The Importance of Critical Examination

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Recently, President Obama announced his new “Power Africa” initiative.  Its goal is to double access to power in sub-Saharan Africa, and to have universal access by 2030.  Obama said that the program is intended to “lift people out of poverty” and to “provide a light where currently there is darkness.”  I think that several aspects of this program are admirable, but there are some things that should be examined.

“Access to electricity is fundamental to opportunity in this age. It’s the light that children study by; the energy that allows an idea to be transformed into a real business.  It’s the lifeline for families to meet their most basic needs. And it’s the connection that’s needed to plug Africa into the grid of the global economy.”  (Obama, CNN).  Power Africa is a development aid program that will do more than provide emergency aid, such as food and water, to the continent.  Electricity will help African nations develop and be able to become more involved in the global economy.  Obama said, “…we are looking at a new model that’s based not just on aid and assistance.” (Obama, Al Jazeera).  This type of development aid will help Africans in cities and villages and on farms and ranches to boost their economies.

Obama has called Power Africa a “partnership” between America and the continent of Africa.  A two-way street of trade and investment between different nations will help build the African and American economies, while establishing a relationship between the two.  I have said before that the aid industry needs to focus more on interacting with people in a way that “validates their dignity, validates a partnership relationship, not the traditional donor-beneficiary weirdness that can happen- instead, a relationship that can promote respect and hope and this optimism that together we can move forward.” (Jessica Jackley, TED Talk).  I think the Power Africa initiative is a way for this kind of relationship to begin to be built.  Promoting dignity and not charity is key.  When Obama was asked if the US had done enough to help Africa, he said, “Ultimately the goal here is for Africa to build Africa for Africans.” (Obama, BBC).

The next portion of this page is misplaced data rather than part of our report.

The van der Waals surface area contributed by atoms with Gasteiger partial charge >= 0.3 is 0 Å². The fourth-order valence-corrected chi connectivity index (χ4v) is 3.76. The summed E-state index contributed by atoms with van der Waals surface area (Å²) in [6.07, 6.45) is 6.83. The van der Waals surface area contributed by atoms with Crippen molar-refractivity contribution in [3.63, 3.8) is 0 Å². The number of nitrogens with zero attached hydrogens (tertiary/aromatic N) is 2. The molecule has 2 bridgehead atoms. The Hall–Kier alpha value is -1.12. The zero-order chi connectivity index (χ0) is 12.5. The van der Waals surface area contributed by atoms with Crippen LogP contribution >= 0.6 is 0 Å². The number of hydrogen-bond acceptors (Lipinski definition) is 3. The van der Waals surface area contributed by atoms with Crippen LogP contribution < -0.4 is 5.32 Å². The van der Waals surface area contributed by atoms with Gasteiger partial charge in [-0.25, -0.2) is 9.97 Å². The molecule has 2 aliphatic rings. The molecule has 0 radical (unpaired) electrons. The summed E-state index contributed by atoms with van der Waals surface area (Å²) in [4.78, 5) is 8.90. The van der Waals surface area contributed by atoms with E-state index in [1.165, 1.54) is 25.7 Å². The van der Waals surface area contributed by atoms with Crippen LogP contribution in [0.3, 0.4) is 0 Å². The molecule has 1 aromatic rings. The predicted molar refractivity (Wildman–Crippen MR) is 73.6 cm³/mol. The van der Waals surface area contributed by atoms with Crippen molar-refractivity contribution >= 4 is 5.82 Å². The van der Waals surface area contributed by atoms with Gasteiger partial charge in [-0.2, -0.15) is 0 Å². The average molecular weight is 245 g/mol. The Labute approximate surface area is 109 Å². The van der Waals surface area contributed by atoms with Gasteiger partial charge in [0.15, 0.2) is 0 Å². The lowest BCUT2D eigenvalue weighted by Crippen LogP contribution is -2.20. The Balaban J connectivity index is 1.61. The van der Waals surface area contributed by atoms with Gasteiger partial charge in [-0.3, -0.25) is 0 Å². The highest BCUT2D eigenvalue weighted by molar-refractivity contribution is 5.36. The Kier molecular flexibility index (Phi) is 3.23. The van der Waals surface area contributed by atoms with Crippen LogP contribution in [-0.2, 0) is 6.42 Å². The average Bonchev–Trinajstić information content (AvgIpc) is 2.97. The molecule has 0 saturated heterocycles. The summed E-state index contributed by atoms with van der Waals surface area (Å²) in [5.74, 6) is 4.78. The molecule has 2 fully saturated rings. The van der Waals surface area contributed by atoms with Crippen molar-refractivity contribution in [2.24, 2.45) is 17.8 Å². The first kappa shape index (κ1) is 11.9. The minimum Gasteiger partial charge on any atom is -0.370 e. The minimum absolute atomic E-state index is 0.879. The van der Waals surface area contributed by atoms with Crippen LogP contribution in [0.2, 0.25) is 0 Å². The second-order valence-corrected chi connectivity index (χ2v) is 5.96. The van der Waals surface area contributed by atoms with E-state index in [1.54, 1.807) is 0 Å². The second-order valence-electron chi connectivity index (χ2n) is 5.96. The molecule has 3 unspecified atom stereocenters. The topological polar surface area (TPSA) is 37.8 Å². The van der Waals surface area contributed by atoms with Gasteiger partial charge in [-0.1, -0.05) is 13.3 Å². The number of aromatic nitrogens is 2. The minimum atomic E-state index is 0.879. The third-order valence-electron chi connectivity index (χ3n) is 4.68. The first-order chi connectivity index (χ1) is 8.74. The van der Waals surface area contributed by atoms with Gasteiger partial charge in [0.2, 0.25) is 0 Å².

American companies will partner with the existing power sector in Africa, building on the budding industry.  Developing clean energy sources will help create many new jobs, as well as continue combating global climate change.  This is especially important in African because the continent is suffering from deforestation rates that are twice that of the world average.  One new source of energy will involve a soccer ball that charges up a generator when played with.  “Obama will also see a new invention that places a generator unit inside a football, which can be taken home after a kick around to power up lamps or even mobile electronic devices.”  (Al Jazeera).

With all of these proposed benefits resulting from Power Africa, we must be careful not to be taken in by pretty speeches that seem to provide easy solutions to tough problems.  Poverty is a difficult problem with complex roots, and to say that it can be fixed with the implementation of electricity is naïve.  The Power Africa initiative is a respectable cause, but we must still be critical of it.